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The Statesman

The Student News Site of Stony Brook University

The Statesman


TRIBECA MOVIE REVIEW: White White World, a film by Oleg Novkovic

The Ancient Greeks were obsessed with the tragedy of the human condition, fascinated with worst-case scenarios and the way people react when their entire lives fall apart.  This tradition has been revisited with “White White World,” a Serbian film that owes much of its plot to a well-known Greek masterpiece – Oedipus.

To fully explain the connections between the patricidal King Oedipus who is doomed by a prophecy and the main tragic hero of “White White World” would be to give away the most poignant and unexpected secret of the entire film.  There is a beauty in the misfortune of this man who loses not only a mentor in his former boxing coach, but also a lover, the coach’s wife with whom he was having an affair. News of this betrayal, which caused the coach to threaten his wife, led to her fatally stabbing him and being sent to jail for seven years.  In this indirect way, King (most conveniently named), was responsible for the death of the man closest to a father he ever had.  The same fate is endured by Oedipus, although King is much more quickly aware of his role in the matter.  As King moves on with his life, he is haunted by his coach and lover’s daughter, a rebelliously beautiful teenager named Rosa.  Upon their first meeting at his bar, where Rosa purposely seeks him out, King comments on how much she looks like her father, and then falls into a whirlwind romance that is nothing but poisonous and abusive.

The more King wants to get rid of Rosa, it seems the more she wants to stay.  Forever by her side, she confides in her closest friend, Tiger.  Tiger and his sister complete the web of love, lies and betrayal in the little mining town of Bor that these characters occupy.  Although Tiger is madly in love with Rosa, she refuses his advances and stubbornly refuses to give up on her pursuit of King.  She becomes pregnant with King’s baby, and is subsequently banished by him.  Tiger offers to take Rosa away where they can live in peace and she desperately agrees as King goes to her mother, his former love, to talk about his illness and feelings for Rosa.  After a truly tragic secret is revealed during their encounter, King goes to find Rosa and take her back.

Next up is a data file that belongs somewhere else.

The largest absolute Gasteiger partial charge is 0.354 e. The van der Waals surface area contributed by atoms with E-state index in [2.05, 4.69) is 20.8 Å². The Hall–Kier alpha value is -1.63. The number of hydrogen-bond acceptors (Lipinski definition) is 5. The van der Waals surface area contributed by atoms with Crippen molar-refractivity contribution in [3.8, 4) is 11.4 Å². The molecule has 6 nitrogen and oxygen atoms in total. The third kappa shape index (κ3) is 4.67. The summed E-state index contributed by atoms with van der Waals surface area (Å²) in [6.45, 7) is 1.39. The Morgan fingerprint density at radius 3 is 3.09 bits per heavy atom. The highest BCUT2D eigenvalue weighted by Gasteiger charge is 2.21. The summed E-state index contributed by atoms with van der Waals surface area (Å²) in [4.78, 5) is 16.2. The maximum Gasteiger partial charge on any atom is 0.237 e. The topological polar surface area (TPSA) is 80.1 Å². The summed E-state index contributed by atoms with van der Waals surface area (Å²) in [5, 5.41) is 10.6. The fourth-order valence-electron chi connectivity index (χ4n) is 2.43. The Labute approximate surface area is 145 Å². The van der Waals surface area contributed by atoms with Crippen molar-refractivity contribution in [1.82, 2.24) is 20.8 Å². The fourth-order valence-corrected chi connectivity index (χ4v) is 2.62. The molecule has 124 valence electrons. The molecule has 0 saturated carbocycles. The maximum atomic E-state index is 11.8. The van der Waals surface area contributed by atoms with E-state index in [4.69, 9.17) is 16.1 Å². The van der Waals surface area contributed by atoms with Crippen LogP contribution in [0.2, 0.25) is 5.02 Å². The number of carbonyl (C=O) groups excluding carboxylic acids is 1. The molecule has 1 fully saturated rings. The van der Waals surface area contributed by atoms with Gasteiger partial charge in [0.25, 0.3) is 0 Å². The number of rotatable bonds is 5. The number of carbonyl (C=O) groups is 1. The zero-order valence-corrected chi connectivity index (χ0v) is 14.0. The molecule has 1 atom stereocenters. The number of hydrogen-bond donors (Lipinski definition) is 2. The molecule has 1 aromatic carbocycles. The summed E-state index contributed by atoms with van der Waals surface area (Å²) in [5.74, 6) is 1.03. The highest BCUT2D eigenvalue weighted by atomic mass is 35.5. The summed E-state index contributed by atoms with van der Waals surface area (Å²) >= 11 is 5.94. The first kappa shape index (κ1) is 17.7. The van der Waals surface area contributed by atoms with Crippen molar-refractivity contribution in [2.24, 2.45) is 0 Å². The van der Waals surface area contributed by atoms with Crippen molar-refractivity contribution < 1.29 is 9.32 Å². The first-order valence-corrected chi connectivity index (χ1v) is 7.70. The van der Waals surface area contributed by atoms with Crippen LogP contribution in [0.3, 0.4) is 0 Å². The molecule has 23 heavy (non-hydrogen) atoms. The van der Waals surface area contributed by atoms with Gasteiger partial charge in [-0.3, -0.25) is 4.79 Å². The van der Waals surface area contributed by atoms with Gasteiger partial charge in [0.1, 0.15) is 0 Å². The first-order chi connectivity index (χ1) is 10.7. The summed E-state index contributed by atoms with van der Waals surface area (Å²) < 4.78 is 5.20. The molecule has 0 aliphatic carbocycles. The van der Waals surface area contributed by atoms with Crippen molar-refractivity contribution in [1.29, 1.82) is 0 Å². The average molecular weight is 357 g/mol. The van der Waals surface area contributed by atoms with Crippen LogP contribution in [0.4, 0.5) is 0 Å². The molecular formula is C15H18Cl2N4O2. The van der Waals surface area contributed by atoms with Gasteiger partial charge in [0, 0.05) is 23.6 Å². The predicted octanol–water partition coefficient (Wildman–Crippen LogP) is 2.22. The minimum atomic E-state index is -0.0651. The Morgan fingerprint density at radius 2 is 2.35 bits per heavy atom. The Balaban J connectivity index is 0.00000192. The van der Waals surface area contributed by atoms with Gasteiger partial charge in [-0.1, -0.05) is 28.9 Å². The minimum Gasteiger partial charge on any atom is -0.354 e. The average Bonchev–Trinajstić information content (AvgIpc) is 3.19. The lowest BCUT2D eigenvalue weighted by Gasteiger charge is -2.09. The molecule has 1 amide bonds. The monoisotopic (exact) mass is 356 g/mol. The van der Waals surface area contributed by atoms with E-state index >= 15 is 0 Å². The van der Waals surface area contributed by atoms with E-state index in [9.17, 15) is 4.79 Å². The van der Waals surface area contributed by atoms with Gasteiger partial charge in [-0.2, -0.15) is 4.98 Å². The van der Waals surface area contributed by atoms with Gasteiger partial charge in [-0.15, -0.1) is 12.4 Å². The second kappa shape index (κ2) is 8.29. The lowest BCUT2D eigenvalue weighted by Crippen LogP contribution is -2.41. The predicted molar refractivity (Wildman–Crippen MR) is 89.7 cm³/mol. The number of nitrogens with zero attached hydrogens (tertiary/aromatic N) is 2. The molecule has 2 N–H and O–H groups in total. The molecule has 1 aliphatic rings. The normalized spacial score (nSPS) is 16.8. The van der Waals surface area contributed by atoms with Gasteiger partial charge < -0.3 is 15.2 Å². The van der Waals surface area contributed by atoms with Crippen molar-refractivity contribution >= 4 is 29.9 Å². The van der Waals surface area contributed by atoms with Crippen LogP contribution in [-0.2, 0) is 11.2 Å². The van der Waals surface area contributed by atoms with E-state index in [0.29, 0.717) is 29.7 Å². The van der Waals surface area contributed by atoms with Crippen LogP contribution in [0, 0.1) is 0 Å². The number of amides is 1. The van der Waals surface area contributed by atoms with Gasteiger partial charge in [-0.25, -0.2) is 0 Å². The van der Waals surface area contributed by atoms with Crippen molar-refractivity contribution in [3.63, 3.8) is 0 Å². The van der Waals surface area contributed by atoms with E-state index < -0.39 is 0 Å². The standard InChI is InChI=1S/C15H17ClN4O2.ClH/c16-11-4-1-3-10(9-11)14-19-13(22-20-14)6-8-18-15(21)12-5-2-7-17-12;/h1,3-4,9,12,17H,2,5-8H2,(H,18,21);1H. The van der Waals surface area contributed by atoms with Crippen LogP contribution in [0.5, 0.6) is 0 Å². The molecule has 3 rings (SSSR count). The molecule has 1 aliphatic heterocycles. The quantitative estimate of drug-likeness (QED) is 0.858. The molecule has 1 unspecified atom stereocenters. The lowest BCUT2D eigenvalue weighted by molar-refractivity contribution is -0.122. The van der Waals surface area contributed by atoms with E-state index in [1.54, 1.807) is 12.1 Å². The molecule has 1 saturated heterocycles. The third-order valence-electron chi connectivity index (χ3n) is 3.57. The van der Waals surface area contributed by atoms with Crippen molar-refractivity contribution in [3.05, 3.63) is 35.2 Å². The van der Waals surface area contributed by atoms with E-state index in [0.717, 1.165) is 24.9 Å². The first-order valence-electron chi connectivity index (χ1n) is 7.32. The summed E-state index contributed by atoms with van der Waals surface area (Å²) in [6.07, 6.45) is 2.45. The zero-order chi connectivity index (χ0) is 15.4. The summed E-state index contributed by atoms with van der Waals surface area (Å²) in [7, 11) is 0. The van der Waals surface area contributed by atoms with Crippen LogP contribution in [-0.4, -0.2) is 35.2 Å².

Throughout the movie the color white is used to symbolize purity, but in a very unconventional and even sarcastic way.  When Rosa dons her white sleep clothes after sneaking King into her bedroom for the first of their many lustful nights, she reminds the viewer of her young age.  When Tiger takes the drugs that will ultimately lead to something terrible for him, they are white, showing that white can also symbolize a sick sort of salvation and return to purity.

Beautifully terrible and symbolic, “White White World” is a movie that makes the viewer feel as if they have entered a world even more real than their own.  The scarcity of dialogue and occasional song to express the pure bleakness of the situation leave the audience in a constant inner struggle about how they feel the characters should behave.  With no clear way out, the viewers become aware of the truth of life, the fact that even in a “white white world” nothing is ever just black or white.

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  • C

    cecibolocaApr 25, 2011 at 6:23 am

    The title of the film, White White World, refers to the destination of hope,change, and the unknown facing one when setting off for new unfamiliar shores in search of a better life, in Serbian the expression is “otici u beli svet”, heading to a land of opportunity. It is a grim existence and misery the characters in this film would gladly escape and surely aspire to leave behind.
    Unfortunately, the literal English translation of the title is misleading and does not do justice to the meaning behind the tortured existential journey it depicts in a mishmash of artistic genres which the director miraculously manages to pull off though at 121 minutes, it is too long by 30′.